School of Biological and Chemical Sciences

Hanrong Tan


PhD student



Project title: Environmental patterns of body shape and its role in physiological functions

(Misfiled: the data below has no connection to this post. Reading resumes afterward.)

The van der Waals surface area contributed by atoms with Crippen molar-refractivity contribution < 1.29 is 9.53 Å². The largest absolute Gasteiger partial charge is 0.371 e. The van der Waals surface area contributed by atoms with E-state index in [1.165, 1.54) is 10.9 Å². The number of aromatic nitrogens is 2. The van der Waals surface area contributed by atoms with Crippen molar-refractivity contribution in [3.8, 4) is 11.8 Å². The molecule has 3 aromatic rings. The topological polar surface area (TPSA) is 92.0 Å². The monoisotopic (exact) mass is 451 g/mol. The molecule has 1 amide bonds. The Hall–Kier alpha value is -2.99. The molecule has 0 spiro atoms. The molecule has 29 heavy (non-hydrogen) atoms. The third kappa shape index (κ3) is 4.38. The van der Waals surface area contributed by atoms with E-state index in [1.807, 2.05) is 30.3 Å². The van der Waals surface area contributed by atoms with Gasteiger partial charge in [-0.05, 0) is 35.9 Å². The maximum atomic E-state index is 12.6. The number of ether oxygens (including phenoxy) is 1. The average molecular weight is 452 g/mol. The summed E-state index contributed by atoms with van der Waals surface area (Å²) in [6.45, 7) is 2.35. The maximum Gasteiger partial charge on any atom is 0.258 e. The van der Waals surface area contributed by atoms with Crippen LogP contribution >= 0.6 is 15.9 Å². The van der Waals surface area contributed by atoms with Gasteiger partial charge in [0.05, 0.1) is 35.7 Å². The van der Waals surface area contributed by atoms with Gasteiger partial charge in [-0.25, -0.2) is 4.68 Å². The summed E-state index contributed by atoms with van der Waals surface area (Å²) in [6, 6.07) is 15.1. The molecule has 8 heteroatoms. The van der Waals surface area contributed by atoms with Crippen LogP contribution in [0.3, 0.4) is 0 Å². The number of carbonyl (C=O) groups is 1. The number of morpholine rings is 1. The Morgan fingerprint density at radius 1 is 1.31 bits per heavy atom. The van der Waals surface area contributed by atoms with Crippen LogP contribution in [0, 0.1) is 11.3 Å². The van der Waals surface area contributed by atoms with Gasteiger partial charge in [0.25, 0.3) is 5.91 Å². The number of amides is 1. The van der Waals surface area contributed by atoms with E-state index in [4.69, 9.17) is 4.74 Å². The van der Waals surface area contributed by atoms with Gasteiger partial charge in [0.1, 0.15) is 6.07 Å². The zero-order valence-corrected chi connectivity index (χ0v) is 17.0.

Summary: The body size of organisms and its variation with biogeography and environmental conditions, has long fascinated scientists. Indeed, body size is considered a ‘master trait’, as it affects most vital rates such as growth and metabolism. By contrast, body shape has attracted much less attention, yet shape importantly dictates the ratio of surface to volume of an organism, and hence potentially the ability to exchange essential materials and energy across the body surface, and the distances these material must be transported internally. We aim to investigate within and between species, whether systematic difference in body shape occur across a range of environmental conditions, and for taxa with varying transport mechanisms. We will further explore if body shape can also explain variation in biological and metabolic rates of organisms. While temperature has a profound impact upon body size intra-specifically, there is little information on whether it alters the shape, we will examine this, and explore the implications to physiological rates organisms sustain.